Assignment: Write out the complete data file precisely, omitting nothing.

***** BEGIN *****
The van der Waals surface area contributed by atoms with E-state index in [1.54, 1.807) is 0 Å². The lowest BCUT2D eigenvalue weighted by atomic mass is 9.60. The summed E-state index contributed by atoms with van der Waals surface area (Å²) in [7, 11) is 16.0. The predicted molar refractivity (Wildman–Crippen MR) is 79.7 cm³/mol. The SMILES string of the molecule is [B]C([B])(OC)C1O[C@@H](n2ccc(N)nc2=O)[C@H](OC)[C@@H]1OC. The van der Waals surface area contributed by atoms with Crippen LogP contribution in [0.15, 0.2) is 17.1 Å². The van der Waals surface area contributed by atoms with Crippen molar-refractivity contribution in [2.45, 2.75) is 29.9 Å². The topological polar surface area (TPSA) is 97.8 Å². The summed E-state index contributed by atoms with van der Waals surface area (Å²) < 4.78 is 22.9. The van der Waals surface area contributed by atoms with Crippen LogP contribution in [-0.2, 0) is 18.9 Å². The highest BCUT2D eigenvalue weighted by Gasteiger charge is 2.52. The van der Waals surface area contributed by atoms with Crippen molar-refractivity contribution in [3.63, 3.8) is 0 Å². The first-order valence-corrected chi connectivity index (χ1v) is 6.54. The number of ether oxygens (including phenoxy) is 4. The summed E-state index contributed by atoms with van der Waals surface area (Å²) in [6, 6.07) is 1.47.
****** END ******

The van der Waals surface area contributed by atoms with E-state index in [1.54, 1.807) is 0 Å². The lowest BCUT2D eigenvalue weighted by atomic mass is 9.60. The summed E-state index contributed by atoms with van der Waals surface area (Å²) in [7, 11) is 16.0. The predicted molar refractivity (Wildman–Crippen MR) is 79.7 cm³/mol. The SMILES string of the molecule is [B]C([B])(OC)C1O[C@@H](n2ccc(N)nc2=O)[C@H](OC)[C@@H]1OC. The van der Waals surface area contributed by atoms with Crippen LogP contribution in [0.15, 0.2) is 17.1 Å². The van der Waals surface area contributed by atoms with Crippen molar-refractivity contribution in [2.45, 2.75) is 29.9 Å². The topological polar surface area (TPSA) is 97.8 Å². The summed E-state index contributed by atoms with van der Waals surface area (Å²) < 4.78 is 22.9. The van der Waals surface area contributed by atoms with Crippen LogP contribution in [-0.2, 0) is 18.9 Å². The highest BCUT2D eigenvalue weighted by Gasteiger charge is 2.52. The van der Waals surface area contributed by atoms with Crippen molar-refractivity contribution in [3.63, 3.8) is 0 Å². The first-order valence-corrected chi connectivity index (χ1v) is 6.54. The number of ether oxygens (including phenoxy) is 4. The summed E-state index contributed by atoms with van der Waals surface area (Å²) in [6, 6.07) is 1.47.